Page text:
The Motley Fool has discovered 3D printing. Hat tip for the pointer to L. S. McGill at the Institute for Ethics and Emerging Technologies, who has already been talking about this, and has important extension commentary.

You can actually read L. S. McGill’s article and get the idea about Motley Fool’s commentary, tho’ I’d recommend listening to the analysis – at least, the first chunk, before you get into the extended David Gardener sales pitch. You’ll know when you get there.

One point the Motley Fool analysis makes is that the future of manufacturing is the same model as music and film. He calls it the destruction of the economies of scale, ending the advantages of factories, and moving manufacturing per se to the end user. He even talks about Star Trek‘s replicators.

Giving him the benefit of the doubt on “23rd century”: I presume food replicators

He further gets that there’ll be “legitimate” download sites for designs, ala iTunes, and alternate sites, such as Pirate Bay.

It kind of astounds me that the same analyst who can get that right, and make that parallel, is not actually able to take a look at what’s actually happening in those comparison businesses.

In particular, how we’re all scrambling to find viable business models that have nothing to do with recordings, and how to build a new recording model that actually pays something to artists, because there’s an entire generation that sees no value in paying for music. (To wit, parts one, two, three, four, five, and six. Parts one and two both talk about the disregard for purchasing music, the rest start to talk about new approaches.)

Regardless, though, it’s about trying to find a way to make a post-scarcity model work. But that seems invisible to this guy. Don’t get me wrong: I’m for this future. A post-scarcity model in manufacturing? Sign me the fuck up. But there are huge ramifications, and this guy doesn’t understand – or at least doesn’t talk about – the fallout.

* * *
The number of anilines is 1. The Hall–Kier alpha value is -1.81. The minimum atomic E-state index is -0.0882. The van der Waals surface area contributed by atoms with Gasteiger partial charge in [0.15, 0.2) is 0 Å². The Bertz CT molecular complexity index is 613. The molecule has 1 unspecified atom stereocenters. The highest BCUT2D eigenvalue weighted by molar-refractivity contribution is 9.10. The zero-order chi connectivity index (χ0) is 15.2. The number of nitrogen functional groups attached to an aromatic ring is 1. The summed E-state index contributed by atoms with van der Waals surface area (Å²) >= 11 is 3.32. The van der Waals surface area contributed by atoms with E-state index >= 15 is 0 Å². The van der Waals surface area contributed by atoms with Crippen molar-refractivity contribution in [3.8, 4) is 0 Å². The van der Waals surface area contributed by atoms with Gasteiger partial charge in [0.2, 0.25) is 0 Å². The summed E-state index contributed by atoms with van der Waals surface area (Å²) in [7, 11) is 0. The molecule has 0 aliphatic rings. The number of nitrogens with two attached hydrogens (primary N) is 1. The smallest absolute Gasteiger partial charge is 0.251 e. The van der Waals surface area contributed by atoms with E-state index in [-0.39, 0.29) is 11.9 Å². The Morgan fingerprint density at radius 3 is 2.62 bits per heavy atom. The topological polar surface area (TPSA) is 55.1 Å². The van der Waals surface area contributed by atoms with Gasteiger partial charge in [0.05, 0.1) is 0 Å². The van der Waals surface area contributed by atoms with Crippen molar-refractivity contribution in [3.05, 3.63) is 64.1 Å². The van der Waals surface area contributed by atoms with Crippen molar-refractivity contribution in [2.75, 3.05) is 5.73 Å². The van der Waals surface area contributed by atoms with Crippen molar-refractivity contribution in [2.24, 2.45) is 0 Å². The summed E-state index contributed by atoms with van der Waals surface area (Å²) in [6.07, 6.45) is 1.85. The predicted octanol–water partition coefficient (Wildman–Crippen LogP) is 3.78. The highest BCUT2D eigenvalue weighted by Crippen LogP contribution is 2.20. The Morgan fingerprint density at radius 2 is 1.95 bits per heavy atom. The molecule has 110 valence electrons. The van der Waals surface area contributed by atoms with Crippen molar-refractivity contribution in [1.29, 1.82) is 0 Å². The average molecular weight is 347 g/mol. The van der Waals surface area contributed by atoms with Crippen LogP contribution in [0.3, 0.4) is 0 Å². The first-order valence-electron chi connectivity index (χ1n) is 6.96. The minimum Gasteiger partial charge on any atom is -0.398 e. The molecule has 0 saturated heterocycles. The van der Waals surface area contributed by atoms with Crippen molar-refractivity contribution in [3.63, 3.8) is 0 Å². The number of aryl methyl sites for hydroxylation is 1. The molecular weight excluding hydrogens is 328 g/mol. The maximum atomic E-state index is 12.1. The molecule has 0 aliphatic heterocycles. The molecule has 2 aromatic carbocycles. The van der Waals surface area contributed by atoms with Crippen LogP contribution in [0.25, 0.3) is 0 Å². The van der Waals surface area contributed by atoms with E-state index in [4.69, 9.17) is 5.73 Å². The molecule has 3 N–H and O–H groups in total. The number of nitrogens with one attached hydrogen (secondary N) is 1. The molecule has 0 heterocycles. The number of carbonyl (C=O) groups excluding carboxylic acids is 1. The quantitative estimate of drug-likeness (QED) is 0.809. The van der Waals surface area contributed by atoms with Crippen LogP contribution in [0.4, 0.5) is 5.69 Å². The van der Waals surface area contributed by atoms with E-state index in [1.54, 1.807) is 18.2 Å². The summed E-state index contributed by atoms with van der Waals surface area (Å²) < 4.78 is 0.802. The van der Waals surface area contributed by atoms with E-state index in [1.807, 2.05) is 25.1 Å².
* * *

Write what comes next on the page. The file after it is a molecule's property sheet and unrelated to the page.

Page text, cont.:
It won’t be going for coffee.

The good news for us in creative industries is that music, art, maybe movies, certainly performance – all these have alternate paths, many of which we’ve talked about in parts three through six. Bryan Kim at Hipset also recently posted an article on crowd patronage, expanding on one particular method I discussed in part three.

But I think manufacturing will have an even harder time with this than musicians and artists. Product designers may not, but that’s going to be a much smaller chunk of economic input and activity, compared to the mass-manufacturing stage; we’ve seen that in the rust belt. Replication of physical product was never the high cost point of music – but he doesn’t seem to understand how problematic that makes his comparison.

What happens to all those people when factory jobs are mostly just gone? What happens with all the money they don’t make anymore?

The post-scarcity environment won’t look anything like our current economy. Just ask some of those musicians you’re referencing – and that’s the upside, for producers. Ask the American “rust belt” for the down.

Maybe it really will look like Star Trek, eventually. I sure hope so. I even kinda think so – or, at least, that it could – and that’ll be awesome. But you’ll see your financial world torn apart, on the way there. Be ready for that – or, at least, as ready as you can be. It’s a great destination, but one hell of a bumpy road.

This is Part Seven of Music in the Post-Scarcity Environment, a series of articles about, well, what it says on the tin. There are no barriers to availability now, and copying is free. What’s a musician to do now?